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Apparatus Supporting Half Duplexed Encoding/Decoding Action

IP.com Disclosure Number: IPCOM000052053D
Original Publication Date: 1981-Apr-01
Included in the Prior Art Database: 2005-Feb-11
Document File: 4 page(s) / 97K

Publishing Venue

IBM

Related People

Langdon, GG: AUTHOR

Abstract

This invention relates to common apparatus supporting the half-duplexed arithmetic string encoding and decoding action. Such an apparatus is premised on the observation that adding a trial augend to a dedicated arithmetic unit input register during an add and shift encoding cycle utilizes the same data path as adding the complement (subtraction) of a trial augend to the same register during the subtract shift decoding cycle.

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Apparatus Supporting Half Duplexed Encoding/Decoding Action

This invention relates to common apparatus supporting the half-duplexed arithmetic string encoding and decoding action. Such an apparatus is premised on the observation that adding a trial augend to a dedicated arithmetic unit input register during an add and shift encoding cycle utilizes the same data path as adding the complement (subtraction) of a trial augend to the same register during the subtract shift decoding cycle.

Conceptually, the encoder is a finite state machine whose state in this embodiment is a 16-bit number T. The encoder also contains the 16-bit "working end" of an arithmetic code string in register C. Encoding action involves ascertaining whether the symbol to be encoded is the less probable symbol (LPS) or the more probable symbol (MPS) and the skew number k. The encoder forms a trial augend (TA) according to the relation TA = T (1 - 2/-k/).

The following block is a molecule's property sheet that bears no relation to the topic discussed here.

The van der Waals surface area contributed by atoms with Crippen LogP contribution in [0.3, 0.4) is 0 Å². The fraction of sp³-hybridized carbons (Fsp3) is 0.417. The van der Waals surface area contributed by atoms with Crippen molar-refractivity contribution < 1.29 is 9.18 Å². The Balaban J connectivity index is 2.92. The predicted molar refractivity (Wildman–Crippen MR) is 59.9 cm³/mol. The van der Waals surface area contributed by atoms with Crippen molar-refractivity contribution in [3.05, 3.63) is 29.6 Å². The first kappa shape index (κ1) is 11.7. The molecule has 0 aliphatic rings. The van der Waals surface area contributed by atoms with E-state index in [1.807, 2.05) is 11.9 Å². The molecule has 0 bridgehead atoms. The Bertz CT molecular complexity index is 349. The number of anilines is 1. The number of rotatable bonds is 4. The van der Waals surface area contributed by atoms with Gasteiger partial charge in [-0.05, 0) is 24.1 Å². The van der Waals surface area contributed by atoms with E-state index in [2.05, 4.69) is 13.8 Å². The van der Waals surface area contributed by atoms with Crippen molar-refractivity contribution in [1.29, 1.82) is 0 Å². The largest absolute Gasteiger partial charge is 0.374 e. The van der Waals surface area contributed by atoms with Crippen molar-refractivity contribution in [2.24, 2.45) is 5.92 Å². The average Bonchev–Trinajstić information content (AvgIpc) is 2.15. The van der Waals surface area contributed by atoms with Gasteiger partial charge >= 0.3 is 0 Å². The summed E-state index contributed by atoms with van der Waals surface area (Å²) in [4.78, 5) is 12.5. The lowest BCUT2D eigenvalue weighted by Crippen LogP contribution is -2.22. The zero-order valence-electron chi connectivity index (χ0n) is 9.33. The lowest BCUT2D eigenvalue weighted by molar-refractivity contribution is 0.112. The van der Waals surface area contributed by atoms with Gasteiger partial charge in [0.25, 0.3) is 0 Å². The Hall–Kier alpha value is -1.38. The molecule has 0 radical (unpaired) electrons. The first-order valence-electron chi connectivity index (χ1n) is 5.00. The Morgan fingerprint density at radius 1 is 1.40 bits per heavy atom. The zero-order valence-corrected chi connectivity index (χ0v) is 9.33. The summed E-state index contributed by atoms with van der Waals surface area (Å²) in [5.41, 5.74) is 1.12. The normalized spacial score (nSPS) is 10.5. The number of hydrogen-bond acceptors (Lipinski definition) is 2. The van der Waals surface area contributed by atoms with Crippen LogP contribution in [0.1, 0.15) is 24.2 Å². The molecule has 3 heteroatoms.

If an input symbol value LPS occurs, the encoder adds TA to the working end of the code string in order to form the new word string. The encoder left shifts out k bits from the working end of the code string and similarly shifts register C using "0 fill". The internal state T of the encoder remains unchanged. If the bit to be encoded is MPS, then the coder does not add TA to the working end of the code string. Rather, it tests for normalization. That is, if the leftmost bit is "1", then TA is already "normalized" and T is assigned the value TA. However, if the leftmost bit of TA is "0", then bit C(0) is outputted. At this point, TA is left shifted one bit and assigned to T. Concurrently, C is then left shifted one bit. This decoding action is depicted in both flow diagram and data flow formats in Fig. 1.

The decoder needs only to subtract shift. The decoder contains the most significant bits of the code string in register C. It also is possessed of an internal state T. Knowing the skew k, the...